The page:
Lockdown Movies 81-89, reviewed and rated
As the calamitous lockdown trolley hurtles down yet another hill, this time in the direction of pubs, cinemas and god knows what else, you’ll find me doing what is now my joy and my penance: watching films – a mixture of hoity toity arthouse numbers, then the odd bit of bubble-gum thrown in to keep us honest.
With this nine added to the tally, I move into the 90s (great decade, even without the rose-tinted specs), and my goal of reaching 100 before lockdown is officially over gets arousingly tangible.
Each one comes with a handy Covid Rating – 1 being turdballs, 19 being watch immediately.
Star Wars: Episode IX – The Rise of Skywalker (2019) – the coals have already been stoked on this one – mostly white hot with rage that the main plotline basically de-threads all of the good work done by the first three films (did Vader honestly die for nothing??). But really it’s all much of a muchness, two great films in nine is a pretty flimsy return by any standards, so if this is nothing more than a best-ofs show reel, let’s just get it done with and out of the way. As for the main protagonists, one is channelling Hollyoaks, the other There Will Be Blood. It’s hard to know which one got it right.
Covid Rating: 4
Little Women (2019) – the upside of Little Women: it’s warm-hearted, modern and feministy, with big performances, stunning views, and an Anne of Green Gables, almost Disney-like, sheen to it. The downside: the big emotional punch didn’t leave much of a dent, which is very out of character for me – normally I cry at bank adverts. Something didn’t quite connect (perhaps I’m wired wrong).
Covid Rating: 12
Cries and Whispers (1972) – a far less cockle-warming film about sisters by the legendary Swede Ingmar Bergman, but one which left a much bigger imprint. It plays like a series of strange vignettes, punctuated by the indecipherable sounds of whispering voices and ticking clocks, as three sisters deal with the end of a harrowing cancer battle, turning to reflections on their own fears, repressed emotions, and mortality. What’s left is gripping, disturbing, unsettling, uncomfortable, and littered with moments of genuine horror – making it a far more realistic depiction of family life (arf!).
Covid Rating: 17
Walkabout (1971) – the tale of two suicides – SPOILER ALERT one shocking one at the start which finds two children semi-orphaned and alone in the Australian outback. The second, ANOTHER SPOILER ALERT, catching you by surprise with its abruptness and ambiguity, possibly the reaction to a mating ritual gone wrong. In between you’ll find bleak and beautiful landscapes, surreal moments where old and new worlds collide, and scenes of shocking animal brutality, which don’t feel gratuitous, more part of the point of it all.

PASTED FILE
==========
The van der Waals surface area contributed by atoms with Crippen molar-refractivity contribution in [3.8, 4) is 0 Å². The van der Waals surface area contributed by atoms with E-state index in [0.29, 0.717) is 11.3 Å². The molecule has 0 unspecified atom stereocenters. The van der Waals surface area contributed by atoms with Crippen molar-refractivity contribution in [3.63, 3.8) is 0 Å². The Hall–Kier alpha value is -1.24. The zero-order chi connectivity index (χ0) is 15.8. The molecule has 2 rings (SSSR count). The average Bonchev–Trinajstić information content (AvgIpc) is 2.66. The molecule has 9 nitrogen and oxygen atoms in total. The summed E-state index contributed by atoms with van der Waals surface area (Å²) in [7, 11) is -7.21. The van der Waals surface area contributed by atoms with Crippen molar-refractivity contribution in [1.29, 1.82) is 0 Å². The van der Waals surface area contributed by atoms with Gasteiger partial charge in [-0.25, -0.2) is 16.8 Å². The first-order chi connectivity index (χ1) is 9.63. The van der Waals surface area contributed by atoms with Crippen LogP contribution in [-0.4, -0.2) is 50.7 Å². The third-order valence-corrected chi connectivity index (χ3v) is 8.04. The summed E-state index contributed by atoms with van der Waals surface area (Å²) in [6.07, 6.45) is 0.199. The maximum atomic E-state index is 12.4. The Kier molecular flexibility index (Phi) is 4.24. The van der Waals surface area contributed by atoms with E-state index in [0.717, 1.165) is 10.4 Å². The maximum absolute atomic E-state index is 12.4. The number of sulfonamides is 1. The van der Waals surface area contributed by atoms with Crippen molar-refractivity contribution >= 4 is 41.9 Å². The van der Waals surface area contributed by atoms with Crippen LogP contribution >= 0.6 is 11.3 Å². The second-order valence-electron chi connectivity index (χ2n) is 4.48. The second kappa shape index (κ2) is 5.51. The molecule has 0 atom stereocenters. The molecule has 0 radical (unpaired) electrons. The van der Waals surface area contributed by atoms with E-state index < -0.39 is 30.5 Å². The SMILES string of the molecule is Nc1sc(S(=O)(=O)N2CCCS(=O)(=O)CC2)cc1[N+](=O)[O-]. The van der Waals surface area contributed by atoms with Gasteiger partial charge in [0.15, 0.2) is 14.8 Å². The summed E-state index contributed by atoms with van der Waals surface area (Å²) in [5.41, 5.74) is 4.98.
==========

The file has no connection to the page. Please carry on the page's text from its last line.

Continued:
Covid Rating: 16
Days of the Bagnold Summer (2019) – a gentle observational look at mismatching generations spending the summer hols at home together – her a shy librarian/single mum, him her awkward teenage son/goth. Perhaps unsurprisingly, being that it’s directed by the geekiest Inbetweener, it feels a bit like an extended sitcom episode – that’s no bad thing, necessarily.
Covid Rating: 11
Radio On (1979) – part of a spectacularly niche genre – the British road movie, taking you all the way from London to Bristol, via some odd encounters with aggressive squaddies, an estranged mother, and as you’d expect, Sting. It’s beautifully shot, quite Germanic and with echoes of Bait (also in the Lockdown 100) 30 odd years later down the road. The soundtrack’s good too, if you like things like Kraftwerk and David Boo-wee (pronounced “Bowie”).
Covid Rating: 13
12 Angry Men (1957) – a jury including Jane Fonda’s dad, the guy who voiced Piglet in Winnie the Pooh, and a young Quincy M.E, debate a murder charge while sweating buckets. It’s all one set (mostly), one long argument, with each member of the jury completely real and defined – every performance knocking it out of the park. It’s also surprisingly progressive for a world that had yet to be countercultured.
My Night at Maud’s (1969) – widely hailed as Eric Rohmer’s masterpiece, I’d personally rate it as his third best (so far), and anyone who has read any of these updates will know I’m a Rohmer expert now, so I must be right. What he does so well is coax you into a story through a series of long conversations – here intellectualizing on maths, religion, love and philosophy – until you almost feel like you’re in the mind of the main character. In this case a man torn between romance and Catholicism. Not an easy place to be at the best of times.
Covid Rating: 16
Fox and His Friends (1975) – this might be my favourite Fassbinder yet (a point I’ll be shouting loudly at dinner parties). On paper it’s about an innocent lummox getting fleeced for his lottery fortune, but really it’s about social class, how you can’t buy your way into so-called “polite society”, and ultimately about how money corrupts from the top down. That the majority of the male characters are gay is almost incidental, which, without wanting to get too navel gazy, lends a certain power to it.
Covid Rating: 16